Notably, pantothenate and CoA biosynthesis were also altered in both the plasma and vitreous humor of patients with DR [49]. Wang et al. discovered a descending trend of pantothenate in the plasma of PDR patients and an ascending trend of pantothenate in the vitreous [49]. Ma et al. found that the levels of pantothenate and CoA biosynthesis were significantly down-regulated in the urine of patients with diabetic kidney disease [75], which was consistent with Wang’s result in plasma. This phenomenon can probably be explained by a lower pantothenate conversion due to impaired renal tubular reabsorption of vitamins in patients with diabetes complications [76]. A possible explanation for up-regulated levels of pantothenate and CoA biosynthesis in vitreous humor is the mechanism of protecting retinal cells from damage [49]. Endothelial cells were protected from oxidative stress by supplementation with pantothenate [77,78]. Alteration in pantothenate and CoA modulate mitochondrial energy metabolism [79], which is most likely linked to the onset and progression of DR.

4.4. Polyol Pathway

Evidence suggests that the polyol pathway can exacerbate oxidative stress to promote the progression of retinopathy [80]. In the hyperglycemic condition, the polyol pathway of glucose metabolism becomes active in human and rat retinal cells [81,82]. In the polyol pathway, glucose is reduced to sorbitol by aldose reductase (AR), and sorbitol is subsequently oxidized to fructose by sorbitol dehydrogenase (SDH). Fructose can be converted to fructose-3-phosphate by phosphorylation, and then fructose-3-phosphate can be transferred to 3-deoxyglucosone, both of which can be involved in the formation of advanced glycation end products (AGEs) [80]. Reactive oxygen species (ROS) induced by AGEs participate in the oxidative stress process of DR, leading to the impairment of retinal vessels [80]. Secondly, AR can convert NADPH to NADP+ and SDH can convert NAD+ to NADH in the polyol pathway. During the reaction, NADPH is consumed in excess, which results in the reduced synthesis of glutathione (GSH) and the weakened capacity against oxidative stress [83]. In summary, the polyol pathway triggered by hyperglycemia can produce AGEs precursors and expose retinal cells to oxidative stress.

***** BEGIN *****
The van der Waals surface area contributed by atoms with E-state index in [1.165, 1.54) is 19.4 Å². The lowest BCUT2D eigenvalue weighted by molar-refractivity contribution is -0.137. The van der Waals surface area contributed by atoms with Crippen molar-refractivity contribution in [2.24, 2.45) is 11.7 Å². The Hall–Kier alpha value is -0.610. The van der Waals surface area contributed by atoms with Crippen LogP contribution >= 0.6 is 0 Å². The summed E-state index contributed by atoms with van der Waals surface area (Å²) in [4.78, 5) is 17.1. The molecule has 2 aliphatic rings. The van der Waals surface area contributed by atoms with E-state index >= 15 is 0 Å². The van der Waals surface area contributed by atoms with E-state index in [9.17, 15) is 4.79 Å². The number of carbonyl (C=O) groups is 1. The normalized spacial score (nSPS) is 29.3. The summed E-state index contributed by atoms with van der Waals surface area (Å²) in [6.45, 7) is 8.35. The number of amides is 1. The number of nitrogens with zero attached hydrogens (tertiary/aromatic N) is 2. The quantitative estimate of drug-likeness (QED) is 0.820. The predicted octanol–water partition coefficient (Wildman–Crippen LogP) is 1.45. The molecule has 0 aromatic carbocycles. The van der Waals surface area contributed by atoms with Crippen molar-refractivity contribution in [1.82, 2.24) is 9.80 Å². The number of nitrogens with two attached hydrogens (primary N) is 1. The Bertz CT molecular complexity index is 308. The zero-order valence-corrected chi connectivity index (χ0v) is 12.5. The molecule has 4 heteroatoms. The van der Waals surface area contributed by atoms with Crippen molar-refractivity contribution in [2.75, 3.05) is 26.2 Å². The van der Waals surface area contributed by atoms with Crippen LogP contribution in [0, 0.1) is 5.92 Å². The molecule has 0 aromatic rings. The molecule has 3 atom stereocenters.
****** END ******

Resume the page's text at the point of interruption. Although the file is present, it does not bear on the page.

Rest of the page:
5. Predictions of Metabolism-Based Molecular Targets in DR

To explore potential metabolic enzymes with regulatory potential in DR, we integrated enzymes in DR-related metabolic pathways with a genome-wide association study (GWAS). GWAS refers to multi-center, large sample, and repeatedly verified association studies between genes and diseases at the whole genome level aiming to identify genotype–phenotype associations [84]. Genetic markers (such as SNP) are typed to comprehensively reveal genes related to the onset and development of diseases. Single nucleotide polymorphism (SNP), the most common heritable variation, refers to the polymorphism of the DNA sequence induced by the alteration of a single nucleotide including the conversion or transversion of a single base and the insertion or deletion of bases [85]. GWAS has been successful in identifying risk variants at genetic loci for many diseases including cancers [86,87,88], diabetes [89], and DR [90].
As shown in Figure 2, a total of 23 enzyme-related genes in 6 DR associated metabolic pathways have SNPs through GWAS database analysis. Among these 23 genes, ADCY5, ADCY7, AK5, ENPP3, GUCY1B1, NUDT5, PDE3A, PDE3B, PDE4A, PDE6B, and PGM1 are involved in purine metabolism, DMGDH, PSPH, and SRR are in glycine, serine and threonine metabolism, and ASAH1, CERS6, and GBA2 are in sphingolipid metabolism (Figure 3). As shown in Figure 4, ARG1, CPS1, and NOS1 are involved in arginine biosynthesis, ARG1, AOC1, CKMT1B, and NOS1 are involved in arginine and proline metabolism, and CPS1 and GAD1 are involved in glutamate metabolism.
All 23 genes encode metabolic enzymes in differential metabolic pathways of DR, and there are SNPs associated with diabetes risk in the 23 genes. These indicated a potential link between these enzymes and the pathogenesis of DR. In purine metabolism, PDE3A, PDE3B, PDE4A and PDE6B are closely associated with retinal degeneration under hypoxic or ischemic conditions [91], and the role of ADCY5, ADCY7, AK5, ENPP3, GUCY1B1, NUDT5, and PGM1 in the onset and development of DR is unknown. In addition, AGR1 and NOS1 are involved in arginine metabolism, which was reported to play an important role in the progression of oxidative stress of DR [92,93].